Victorious: The theme needed most by the president
Matt and Katie Proctor and their six children, each wearing a “Cancer is bad, but God is good” T-shirt, thank worshippers in the opening-night NACC crowd for their prayers in the months that have followed Katie’s February cancer diagnosis.
Matt and Katie Proctor and their six children, each wearing a “Cancer is bad, but God is good” T-shirt, thank worshippers in the opening-night NACC crowd for their prayers in the months that have followed Katie’s February cancer diagnosis.

By Darrel Rowland

The February weekend Matt Proctor found out his wife, Katie, had cancer was filled with tears, fears, and scary portents.

The Sunday morning lesson he had to teach didn’t help; it was on Ruth and Naomi, both widowed when their spouses died.

Emotionally wrung out by Sunday night, he suggested his kids pick out a movie and they would all gather downstairs and watch it together.

The choice was the Disney-Pixar animated film Up.

Within the first few minutes of the movie, the husband loses his wife.

“I had tears rolling down my cheeks,” Proctor says.

Less than five months before he was supposed to preside over a North American Christian Convention with the theme of “Victorious,” Proctor didn’t know whether his wife would still be around to accompany him and their six children.

“I was just watching the movie thinking, What if? What if I do lose Katie and I have to raise these kids on my own? And who knows what will happen if this happens quickly with the convention? There were a lot of those question marks that swirl around in your head.”

The most important of those questions was answered following Katie’s surgery in April. As the family movingly proclaimed on the convention’s opening night—with help from T-shirts and signs designed by Katie—doctors have proclaimed they can find no evidence of cancer.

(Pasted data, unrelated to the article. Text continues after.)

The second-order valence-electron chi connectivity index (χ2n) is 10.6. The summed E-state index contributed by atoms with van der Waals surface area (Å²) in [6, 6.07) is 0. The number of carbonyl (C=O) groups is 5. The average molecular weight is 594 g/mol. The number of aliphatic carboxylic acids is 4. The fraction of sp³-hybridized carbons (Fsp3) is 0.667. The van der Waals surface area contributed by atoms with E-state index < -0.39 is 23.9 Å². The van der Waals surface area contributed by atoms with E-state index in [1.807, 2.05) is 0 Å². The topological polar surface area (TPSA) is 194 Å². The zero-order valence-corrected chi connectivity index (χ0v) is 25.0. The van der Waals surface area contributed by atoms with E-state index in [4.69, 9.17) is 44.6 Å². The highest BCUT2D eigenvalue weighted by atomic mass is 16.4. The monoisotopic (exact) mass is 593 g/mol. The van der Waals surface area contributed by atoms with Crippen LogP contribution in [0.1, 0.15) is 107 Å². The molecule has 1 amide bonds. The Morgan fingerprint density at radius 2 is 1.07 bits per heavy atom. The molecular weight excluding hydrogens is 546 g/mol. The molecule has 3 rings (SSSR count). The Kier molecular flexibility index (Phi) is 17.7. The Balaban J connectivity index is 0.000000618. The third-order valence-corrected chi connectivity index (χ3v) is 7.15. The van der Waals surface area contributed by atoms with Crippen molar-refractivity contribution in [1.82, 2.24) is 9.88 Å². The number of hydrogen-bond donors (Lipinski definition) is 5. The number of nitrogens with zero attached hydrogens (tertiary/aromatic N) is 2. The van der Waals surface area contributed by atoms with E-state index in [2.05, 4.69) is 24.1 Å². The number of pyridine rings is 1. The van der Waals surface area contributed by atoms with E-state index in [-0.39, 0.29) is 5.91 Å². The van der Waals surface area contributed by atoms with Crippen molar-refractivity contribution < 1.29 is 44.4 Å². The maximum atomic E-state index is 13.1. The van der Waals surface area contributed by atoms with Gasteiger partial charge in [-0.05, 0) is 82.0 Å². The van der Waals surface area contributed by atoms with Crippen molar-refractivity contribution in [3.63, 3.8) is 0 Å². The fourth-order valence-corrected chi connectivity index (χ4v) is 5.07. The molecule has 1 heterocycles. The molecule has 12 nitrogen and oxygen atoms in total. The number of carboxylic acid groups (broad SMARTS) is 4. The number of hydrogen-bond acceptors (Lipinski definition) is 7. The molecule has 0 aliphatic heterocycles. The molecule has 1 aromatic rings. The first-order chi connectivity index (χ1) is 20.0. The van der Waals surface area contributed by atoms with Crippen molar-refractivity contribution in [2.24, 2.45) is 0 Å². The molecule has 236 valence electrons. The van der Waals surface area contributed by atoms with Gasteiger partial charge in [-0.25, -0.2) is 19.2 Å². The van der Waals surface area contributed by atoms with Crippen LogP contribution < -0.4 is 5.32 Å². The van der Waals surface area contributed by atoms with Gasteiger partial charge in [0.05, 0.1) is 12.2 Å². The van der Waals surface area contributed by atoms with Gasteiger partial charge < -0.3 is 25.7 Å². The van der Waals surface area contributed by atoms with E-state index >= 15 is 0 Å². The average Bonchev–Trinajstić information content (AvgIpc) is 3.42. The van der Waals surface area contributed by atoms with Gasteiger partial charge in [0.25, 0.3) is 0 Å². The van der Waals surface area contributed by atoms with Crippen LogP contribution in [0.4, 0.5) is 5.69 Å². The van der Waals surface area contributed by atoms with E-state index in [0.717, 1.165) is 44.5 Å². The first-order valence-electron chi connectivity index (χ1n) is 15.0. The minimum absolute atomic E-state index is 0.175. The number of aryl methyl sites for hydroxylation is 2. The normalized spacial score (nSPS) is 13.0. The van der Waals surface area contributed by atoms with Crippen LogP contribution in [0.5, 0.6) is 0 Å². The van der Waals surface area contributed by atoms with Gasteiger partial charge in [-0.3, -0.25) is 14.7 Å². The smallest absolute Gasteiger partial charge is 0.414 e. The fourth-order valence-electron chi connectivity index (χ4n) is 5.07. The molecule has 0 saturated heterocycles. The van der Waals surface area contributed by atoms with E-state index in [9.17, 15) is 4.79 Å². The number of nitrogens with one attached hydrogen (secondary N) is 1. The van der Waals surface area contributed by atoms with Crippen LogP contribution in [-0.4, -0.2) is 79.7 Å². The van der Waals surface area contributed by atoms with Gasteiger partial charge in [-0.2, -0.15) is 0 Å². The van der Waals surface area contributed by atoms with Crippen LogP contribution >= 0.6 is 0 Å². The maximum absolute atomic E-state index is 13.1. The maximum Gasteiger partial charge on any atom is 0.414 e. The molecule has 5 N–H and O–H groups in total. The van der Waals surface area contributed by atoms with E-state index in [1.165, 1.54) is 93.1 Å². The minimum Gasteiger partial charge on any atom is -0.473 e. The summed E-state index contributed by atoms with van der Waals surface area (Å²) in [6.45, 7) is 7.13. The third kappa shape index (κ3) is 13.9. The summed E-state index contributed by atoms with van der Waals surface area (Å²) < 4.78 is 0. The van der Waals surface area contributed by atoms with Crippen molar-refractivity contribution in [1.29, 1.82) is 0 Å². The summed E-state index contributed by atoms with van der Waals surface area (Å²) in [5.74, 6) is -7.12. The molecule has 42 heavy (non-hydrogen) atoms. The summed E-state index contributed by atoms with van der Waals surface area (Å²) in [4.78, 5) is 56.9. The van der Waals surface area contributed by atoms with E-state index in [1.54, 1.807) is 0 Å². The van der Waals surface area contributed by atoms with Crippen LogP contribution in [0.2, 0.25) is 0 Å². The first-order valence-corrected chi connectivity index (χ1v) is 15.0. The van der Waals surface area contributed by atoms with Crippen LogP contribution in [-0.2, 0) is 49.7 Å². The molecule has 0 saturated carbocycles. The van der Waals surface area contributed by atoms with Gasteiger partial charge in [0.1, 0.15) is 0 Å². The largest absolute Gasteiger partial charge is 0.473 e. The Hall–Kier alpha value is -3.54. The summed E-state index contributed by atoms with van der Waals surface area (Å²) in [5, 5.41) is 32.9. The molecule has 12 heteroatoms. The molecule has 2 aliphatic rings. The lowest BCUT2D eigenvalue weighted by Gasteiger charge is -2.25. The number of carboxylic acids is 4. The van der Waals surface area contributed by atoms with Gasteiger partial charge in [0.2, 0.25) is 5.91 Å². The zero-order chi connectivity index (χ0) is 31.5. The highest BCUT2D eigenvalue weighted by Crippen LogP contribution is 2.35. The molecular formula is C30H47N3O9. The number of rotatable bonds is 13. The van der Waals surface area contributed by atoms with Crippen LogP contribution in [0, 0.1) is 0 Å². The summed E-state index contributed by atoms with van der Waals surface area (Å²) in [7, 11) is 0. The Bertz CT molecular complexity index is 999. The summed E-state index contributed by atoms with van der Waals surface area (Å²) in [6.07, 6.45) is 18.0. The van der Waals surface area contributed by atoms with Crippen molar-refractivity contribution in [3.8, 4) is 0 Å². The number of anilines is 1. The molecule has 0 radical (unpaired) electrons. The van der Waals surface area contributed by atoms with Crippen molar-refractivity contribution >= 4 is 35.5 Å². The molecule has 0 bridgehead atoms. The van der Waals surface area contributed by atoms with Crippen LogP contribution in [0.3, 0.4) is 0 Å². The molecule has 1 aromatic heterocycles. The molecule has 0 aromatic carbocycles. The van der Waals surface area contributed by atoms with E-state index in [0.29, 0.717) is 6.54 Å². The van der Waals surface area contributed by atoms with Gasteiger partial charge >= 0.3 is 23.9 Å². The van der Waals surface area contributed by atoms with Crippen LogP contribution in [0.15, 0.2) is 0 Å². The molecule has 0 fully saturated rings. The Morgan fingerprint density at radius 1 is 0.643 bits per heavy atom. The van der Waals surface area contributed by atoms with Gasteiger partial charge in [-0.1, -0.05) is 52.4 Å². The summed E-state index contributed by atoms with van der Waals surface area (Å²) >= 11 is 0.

“Here’s what I came to say in a sentence: Never, ever, ever un-derestimate Jesus,” he told a crowd that included many a wet eye.

Could the cancer have struck at a worse time, with Proctor not only preparing for the convention but busy with his “day job” as president of Ozark Christian College in Joplin, Missouri, along with teaching and speaking engagements?

That’s not how Proctor sees it.

“Honestly, I couldn’t think of a better year if it was going to happen. Because we were not only surrounded by our family and the college family and our own church family, but because of this role as president of the North American, we were literally surrounded by family that was nationwide and worldwide,” he says.

“To be honest, as hard as these months have been, there’ve been a lot of blessings in it. My kids have been able to see the church at its best . . . And you can’t put a price tag on that.”

Darrel Rowland is public affairs editor of The Columbus Dispatch and an adult Bible fellowship teacher with Worthington (Ohio) Christian Church.

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1 Comment

  1. Sarah Clark
    September 3, 2013 at 12:11 pm

    What an awesome God we serve. Thank you so much for sharing. I am a breast cancer survivor. My sister has recently been diagnosed with stage four breast cancer. The doctors discovered lesions on her spine and masses on her brain. She was given radiation on her brain and is taking chemo in pill form. I know God is a healer. Please pray for her. Her name is Alma Freeman. She lives in Kansas.

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